The coastal police on Thursday seized five canoes and police filed a First Information Report (FIR) against 50 labourers allegedly involved in illegal sand mining at Cumbharjua, officials said.
Raids were conducted by the mines department officials along with the police in a bid to reign in the blatant illegal sand mining operations in the state.
The labourers, mainly from Uttar Pradesh, were booked under Section 40 of the CrPC by the Old Goa police. Section 40 gives the police the power to arrest in case of any violations under any other department and to prevent any further wrongdoing. The labourers are to be produced before the SDM on Friday.
The sand mining operations were allegedly taking place at the fag end of Cumbharjua – on the river. The sand was being excavated in between Cumbharjua and Akada.
The raids were conducted by Mr Sudhir Mandrekar and Mr Jayant Sirsat of the mines department as part of the process of tightening of enforcement on illegal sand extraction in the state.
As of today, there are no legal sand mining permissions in the state, with the state government recently constituting two committees to give new permissions and regulate manual sand mining. The North and South Goa Collectors will head the panels.
Sand is a major component in the real estate industry, one of the mainstays of the local economy, and sand extraction had been going on in the state for a long time, with authorities turning a blind eye to the operations going on. The government, in a bid to tide over the acute manpower crunch in the mines department – the nodal implementing agency – had empowered departments like the police and mamlatdar to implement the rules.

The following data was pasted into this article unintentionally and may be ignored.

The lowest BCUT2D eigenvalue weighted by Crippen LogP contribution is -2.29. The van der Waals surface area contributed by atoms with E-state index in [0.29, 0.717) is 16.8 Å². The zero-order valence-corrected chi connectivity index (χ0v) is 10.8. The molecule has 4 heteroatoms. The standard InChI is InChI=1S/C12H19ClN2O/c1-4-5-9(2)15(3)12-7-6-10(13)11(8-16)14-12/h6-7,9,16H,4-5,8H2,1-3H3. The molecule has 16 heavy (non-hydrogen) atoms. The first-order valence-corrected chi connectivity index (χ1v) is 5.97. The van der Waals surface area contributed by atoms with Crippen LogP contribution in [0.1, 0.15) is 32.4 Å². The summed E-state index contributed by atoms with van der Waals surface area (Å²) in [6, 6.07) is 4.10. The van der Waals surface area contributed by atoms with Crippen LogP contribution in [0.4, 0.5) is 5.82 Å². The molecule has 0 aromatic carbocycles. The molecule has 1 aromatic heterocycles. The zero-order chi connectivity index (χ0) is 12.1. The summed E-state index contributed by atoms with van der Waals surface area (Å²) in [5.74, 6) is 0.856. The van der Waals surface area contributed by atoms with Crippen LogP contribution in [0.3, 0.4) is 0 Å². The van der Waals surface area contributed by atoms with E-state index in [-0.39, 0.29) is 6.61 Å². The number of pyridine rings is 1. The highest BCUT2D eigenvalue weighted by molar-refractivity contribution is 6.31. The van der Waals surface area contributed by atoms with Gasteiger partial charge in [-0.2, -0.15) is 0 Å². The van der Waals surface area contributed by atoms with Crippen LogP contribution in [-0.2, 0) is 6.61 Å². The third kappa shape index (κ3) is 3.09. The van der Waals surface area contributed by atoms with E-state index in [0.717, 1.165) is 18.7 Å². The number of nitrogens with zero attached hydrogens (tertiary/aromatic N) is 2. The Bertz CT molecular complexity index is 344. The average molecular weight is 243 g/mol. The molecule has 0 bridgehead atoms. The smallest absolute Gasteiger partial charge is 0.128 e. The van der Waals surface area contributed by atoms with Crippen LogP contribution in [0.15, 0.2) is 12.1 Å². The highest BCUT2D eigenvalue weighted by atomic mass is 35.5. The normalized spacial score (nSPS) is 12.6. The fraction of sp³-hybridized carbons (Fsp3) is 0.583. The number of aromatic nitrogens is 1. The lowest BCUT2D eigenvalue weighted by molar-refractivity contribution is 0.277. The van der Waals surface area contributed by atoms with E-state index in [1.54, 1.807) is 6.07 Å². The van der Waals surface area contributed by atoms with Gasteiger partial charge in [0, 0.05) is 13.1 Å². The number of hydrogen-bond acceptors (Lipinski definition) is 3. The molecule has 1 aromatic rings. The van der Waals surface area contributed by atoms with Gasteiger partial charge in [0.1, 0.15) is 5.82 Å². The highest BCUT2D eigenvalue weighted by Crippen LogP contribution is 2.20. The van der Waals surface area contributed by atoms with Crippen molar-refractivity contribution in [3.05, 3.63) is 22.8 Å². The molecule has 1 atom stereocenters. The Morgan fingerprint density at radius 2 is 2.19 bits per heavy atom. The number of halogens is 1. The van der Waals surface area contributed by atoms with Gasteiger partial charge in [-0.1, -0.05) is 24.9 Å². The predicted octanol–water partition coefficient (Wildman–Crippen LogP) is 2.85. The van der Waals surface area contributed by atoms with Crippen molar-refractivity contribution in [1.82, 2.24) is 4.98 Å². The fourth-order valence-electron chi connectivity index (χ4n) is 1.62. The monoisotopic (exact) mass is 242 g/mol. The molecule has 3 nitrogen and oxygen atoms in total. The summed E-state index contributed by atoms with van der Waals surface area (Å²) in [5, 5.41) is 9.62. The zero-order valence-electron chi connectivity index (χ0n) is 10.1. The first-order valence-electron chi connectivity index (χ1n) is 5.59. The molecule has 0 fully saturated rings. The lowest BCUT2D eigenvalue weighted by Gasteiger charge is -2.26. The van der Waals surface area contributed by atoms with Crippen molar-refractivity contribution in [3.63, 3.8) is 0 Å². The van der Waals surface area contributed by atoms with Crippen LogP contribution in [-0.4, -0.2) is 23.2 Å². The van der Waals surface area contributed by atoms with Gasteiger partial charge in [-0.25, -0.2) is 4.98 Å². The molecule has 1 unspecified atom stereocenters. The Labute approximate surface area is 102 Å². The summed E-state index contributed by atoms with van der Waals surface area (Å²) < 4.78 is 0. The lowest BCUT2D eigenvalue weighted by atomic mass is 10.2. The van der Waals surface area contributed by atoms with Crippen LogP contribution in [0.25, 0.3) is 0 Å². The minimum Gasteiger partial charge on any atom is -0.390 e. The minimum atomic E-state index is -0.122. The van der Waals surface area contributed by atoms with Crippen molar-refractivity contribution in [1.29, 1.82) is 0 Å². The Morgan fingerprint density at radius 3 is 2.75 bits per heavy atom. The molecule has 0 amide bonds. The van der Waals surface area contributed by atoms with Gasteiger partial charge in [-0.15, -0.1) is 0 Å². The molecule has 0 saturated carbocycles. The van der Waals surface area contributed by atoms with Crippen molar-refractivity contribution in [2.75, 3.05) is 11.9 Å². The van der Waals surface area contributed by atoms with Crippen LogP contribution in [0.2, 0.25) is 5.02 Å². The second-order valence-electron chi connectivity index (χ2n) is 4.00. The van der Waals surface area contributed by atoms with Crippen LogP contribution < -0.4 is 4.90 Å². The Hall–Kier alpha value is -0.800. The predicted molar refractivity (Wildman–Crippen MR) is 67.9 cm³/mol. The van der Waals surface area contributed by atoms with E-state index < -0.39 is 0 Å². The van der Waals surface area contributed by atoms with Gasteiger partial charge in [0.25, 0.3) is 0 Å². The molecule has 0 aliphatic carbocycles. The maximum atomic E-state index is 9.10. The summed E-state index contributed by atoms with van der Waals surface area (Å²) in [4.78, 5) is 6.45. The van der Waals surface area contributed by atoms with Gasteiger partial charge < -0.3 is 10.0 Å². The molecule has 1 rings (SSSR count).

Sources alleged that sand extraction had been going on in the state as no major action was being taken against the illegal activity, with rotational nominal arrests made and fines of transporters only to show that action was being taken while boats and other sand mining equipment was never confiscated. Thursday’s seizure is the first time that any canoes have ever been confiscated.
The rate of one cubic metre of sand varies from Rs 300 to Rs 500 excluding the transportation cost. This makes it Rs 9,000 to Rs 15,000 per day. The labourers are usually brought in especially for the job and they charge around Rs 200 per cubic metre of sand. The profit in the business is around Rs 3,000 to Rs 9,000 per day, depending on the season.
For the first offence for transportation of sand, there is a fine of up to Rs 5,000 with ten times the royalty, and the guilty party can even face imprisonment.
The National Institute of Oceanography has reportedly said that sand extraction at the mouth of a river can let the saline water from the ocean rush into its basin and sidewalls of the river bank can collapse if extraction goes deeper in the basin. A scientist has said that sand extraction activity has a huge environmental impact. [NT]